In recent months three large Australian bilingual dictionaries have been published, after decades of preparation. Some of their attributes are compared in the table below.
First, consider what the three works have in common. All were begun more than half a century ago, by trained linguists in collaboration with many named native speakers of the particular language. There are many cross-references between entries, and there is extensive use of example sentences to illustrate senses.
‘Australia’s Most Widespread’ bird, according to Birdata’s featured bird last week, is the Brown Falcon, Falco berigora. A few months ago, a ‘complete guide to the origin of Australian bird names’ (that is, English and Linnæan names), was published, and in it Fraser and Gray (2013:80) summarised the published information on this species name:
berigora [is] stated in many places to be the name for the bird in an indigenous language, though nobody appears willing to nominate a particular language. The original namers, Vigors and Horsfield (1827), simply said: ‘The native name of this bird, which we have adopted as its specific name, is Berigora’. Gould (1848) mentioned ‘Aborigines of New South Wales’ against the word, and Morris (1898), in his Dictionary of Austral English, claimed it is made up of beri, claw, and gora, long. The word does not appear in a glossary of the languages spoken by indigenous people of the Sydney region as the time of early white settlement (Troy 1994), though many other bird names do, and the bird was certainly to be found there. Are the claws longer than those of other falcons? Perhaps not, and indeed, the toes, according to Debus (2012:131), are shorter.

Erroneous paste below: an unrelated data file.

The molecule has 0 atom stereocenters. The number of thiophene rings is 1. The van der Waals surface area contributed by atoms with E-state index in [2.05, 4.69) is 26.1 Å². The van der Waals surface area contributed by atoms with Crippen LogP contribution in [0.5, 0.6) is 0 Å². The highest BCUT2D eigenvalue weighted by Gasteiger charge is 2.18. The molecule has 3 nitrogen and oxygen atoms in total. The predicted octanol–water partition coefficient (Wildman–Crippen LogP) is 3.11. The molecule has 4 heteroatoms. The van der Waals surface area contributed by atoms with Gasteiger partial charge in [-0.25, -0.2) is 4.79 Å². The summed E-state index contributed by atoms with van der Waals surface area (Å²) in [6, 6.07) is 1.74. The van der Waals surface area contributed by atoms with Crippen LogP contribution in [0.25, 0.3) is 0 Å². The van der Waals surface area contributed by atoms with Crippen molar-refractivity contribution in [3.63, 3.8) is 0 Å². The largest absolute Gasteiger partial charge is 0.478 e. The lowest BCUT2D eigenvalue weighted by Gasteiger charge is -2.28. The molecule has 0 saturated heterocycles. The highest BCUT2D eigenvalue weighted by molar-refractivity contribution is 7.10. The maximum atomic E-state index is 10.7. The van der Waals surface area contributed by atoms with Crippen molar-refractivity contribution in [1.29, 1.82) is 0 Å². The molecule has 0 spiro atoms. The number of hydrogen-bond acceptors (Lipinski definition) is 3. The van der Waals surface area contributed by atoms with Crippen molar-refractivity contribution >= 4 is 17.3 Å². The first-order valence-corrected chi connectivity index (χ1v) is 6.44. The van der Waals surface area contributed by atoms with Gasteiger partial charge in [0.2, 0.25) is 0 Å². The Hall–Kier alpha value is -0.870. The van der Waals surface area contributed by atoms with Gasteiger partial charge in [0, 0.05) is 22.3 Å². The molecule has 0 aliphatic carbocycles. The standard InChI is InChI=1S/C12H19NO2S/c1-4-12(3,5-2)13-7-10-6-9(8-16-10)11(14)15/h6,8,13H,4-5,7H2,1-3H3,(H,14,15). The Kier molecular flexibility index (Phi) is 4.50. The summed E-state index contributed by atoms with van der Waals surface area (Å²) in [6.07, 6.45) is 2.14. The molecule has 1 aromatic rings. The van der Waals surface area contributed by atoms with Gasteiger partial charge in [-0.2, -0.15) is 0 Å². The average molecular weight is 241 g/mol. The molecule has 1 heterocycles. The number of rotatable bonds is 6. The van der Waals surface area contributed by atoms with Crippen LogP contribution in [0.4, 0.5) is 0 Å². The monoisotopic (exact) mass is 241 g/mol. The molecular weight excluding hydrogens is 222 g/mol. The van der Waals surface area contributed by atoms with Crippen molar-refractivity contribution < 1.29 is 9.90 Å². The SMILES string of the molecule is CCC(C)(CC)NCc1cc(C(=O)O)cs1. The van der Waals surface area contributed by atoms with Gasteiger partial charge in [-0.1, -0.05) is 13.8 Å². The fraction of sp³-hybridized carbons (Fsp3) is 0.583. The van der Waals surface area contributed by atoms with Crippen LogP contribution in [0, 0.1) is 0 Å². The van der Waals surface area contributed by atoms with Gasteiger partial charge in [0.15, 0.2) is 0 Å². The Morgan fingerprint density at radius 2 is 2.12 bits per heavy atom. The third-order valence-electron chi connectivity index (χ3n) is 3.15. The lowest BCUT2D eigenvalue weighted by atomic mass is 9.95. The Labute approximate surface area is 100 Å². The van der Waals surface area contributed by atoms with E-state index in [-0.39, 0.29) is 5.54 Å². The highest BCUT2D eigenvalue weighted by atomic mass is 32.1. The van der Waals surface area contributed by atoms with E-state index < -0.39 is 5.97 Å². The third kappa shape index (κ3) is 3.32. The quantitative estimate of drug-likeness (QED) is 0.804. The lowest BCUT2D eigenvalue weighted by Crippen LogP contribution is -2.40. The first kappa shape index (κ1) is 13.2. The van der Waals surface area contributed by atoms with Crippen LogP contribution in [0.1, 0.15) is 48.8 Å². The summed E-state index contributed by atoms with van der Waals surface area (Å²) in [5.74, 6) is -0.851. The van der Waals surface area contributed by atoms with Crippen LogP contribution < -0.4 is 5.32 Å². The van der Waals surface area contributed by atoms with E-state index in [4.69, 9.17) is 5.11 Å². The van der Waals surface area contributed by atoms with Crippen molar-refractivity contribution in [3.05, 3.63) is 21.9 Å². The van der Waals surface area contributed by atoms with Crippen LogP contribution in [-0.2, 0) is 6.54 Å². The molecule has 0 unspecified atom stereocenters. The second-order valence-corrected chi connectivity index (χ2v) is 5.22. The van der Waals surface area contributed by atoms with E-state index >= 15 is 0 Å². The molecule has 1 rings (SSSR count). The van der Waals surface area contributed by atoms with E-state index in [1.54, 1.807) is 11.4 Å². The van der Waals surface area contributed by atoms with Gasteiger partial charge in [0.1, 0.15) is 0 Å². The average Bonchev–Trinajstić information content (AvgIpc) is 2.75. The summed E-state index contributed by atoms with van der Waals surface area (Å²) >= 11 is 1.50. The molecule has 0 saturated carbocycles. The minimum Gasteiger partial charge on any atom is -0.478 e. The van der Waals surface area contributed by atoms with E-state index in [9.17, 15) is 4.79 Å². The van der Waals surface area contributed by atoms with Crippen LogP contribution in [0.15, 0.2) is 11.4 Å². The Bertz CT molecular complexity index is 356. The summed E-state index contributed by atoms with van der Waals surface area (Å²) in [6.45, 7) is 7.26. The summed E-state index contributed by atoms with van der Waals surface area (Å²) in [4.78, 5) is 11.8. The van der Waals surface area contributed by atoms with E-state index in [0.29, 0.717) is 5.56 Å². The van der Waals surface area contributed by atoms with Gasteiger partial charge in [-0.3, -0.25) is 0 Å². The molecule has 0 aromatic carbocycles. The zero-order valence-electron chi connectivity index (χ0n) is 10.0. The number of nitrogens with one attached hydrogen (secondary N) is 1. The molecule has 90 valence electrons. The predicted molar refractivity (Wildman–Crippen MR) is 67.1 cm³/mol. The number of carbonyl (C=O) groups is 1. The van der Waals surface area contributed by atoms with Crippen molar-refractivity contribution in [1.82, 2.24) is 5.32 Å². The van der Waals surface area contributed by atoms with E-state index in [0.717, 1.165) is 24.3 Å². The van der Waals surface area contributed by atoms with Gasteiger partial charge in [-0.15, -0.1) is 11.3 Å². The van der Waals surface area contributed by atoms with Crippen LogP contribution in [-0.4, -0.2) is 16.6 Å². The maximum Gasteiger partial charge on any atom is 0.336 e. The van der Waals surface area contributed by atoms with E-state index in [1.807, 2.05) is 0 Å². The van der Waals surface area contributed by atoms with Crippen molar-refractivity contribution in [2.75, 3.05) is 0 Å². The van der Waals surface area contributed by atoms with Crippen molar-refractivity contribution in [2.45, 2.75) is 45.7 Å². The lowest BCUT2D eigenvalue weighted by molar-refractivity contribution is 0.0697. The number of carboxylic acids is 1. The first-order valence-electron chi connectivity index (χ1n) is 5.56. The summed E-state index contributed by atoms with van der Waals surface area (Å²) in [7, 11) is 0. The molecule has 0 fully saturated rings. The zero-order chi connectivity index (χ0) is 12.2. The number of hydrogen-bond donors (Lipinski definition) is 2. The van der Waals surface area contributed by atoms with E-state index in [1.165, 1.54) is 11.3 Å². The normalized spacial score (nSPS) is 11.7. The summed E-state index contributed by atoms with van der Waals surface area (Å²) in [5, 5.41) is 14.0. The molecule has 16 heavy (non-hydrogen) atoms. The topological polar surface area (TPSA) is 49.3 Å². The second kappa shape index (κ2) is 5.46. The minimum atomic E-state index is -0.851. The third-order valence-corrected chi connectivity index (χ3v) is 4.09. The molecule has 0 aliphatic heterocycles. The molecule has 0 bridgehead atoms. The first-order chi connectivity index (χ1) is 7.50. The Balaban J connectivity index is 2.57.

Actually Falco berigora Vigors and Horsfield 1827:184-5 is one of only three birds whose scientific (Linnæan) name draws on a word of an Australian language.1 The word berigora has managed to survive in this ornithological niche, and is now guaranteed as much as longevity as science can offer. But can we give due credit to the language which provided it?
CALL FOR EXPRESSIONS OF INTEREST DEVELOP A USER-FRIENDLY SEARCH INTERFACE AND TOUCHPAD APP FOR A DIGITAL ARCHIVE OF LITERATURE IN ABORIGINAL LANGUAGES THE LIVING ARCHIVE PROJECT Submission date: 30 April 2012 During the era of bilingual education in the NT, books were produced in 25 Literature Production Centres in more than 16 languages. These materials … Read more
On Thursday I had an interesting time in a sleek-looking conference room at Parliament House with the House of Representatives Inquiry into language learning in Indigenous communities. The terms of inquiry cover learning English and learning Indigenous languages. Lots of people have put lots of time and thought into their submissions and appearances (available online). They are a fascinating snapshot of current concerns, hopes and dreams. (A couple contain not-so-subtle touting – gimme a gazillion and I’ll solve literacy/attendance/savethelanguage, but they’re the exception).
So I was answering questions about my submission [.pdf] on language learning in Indigenous communities. Here goes with points that I wanted to make, and then what I remember of questions asked by the Committee: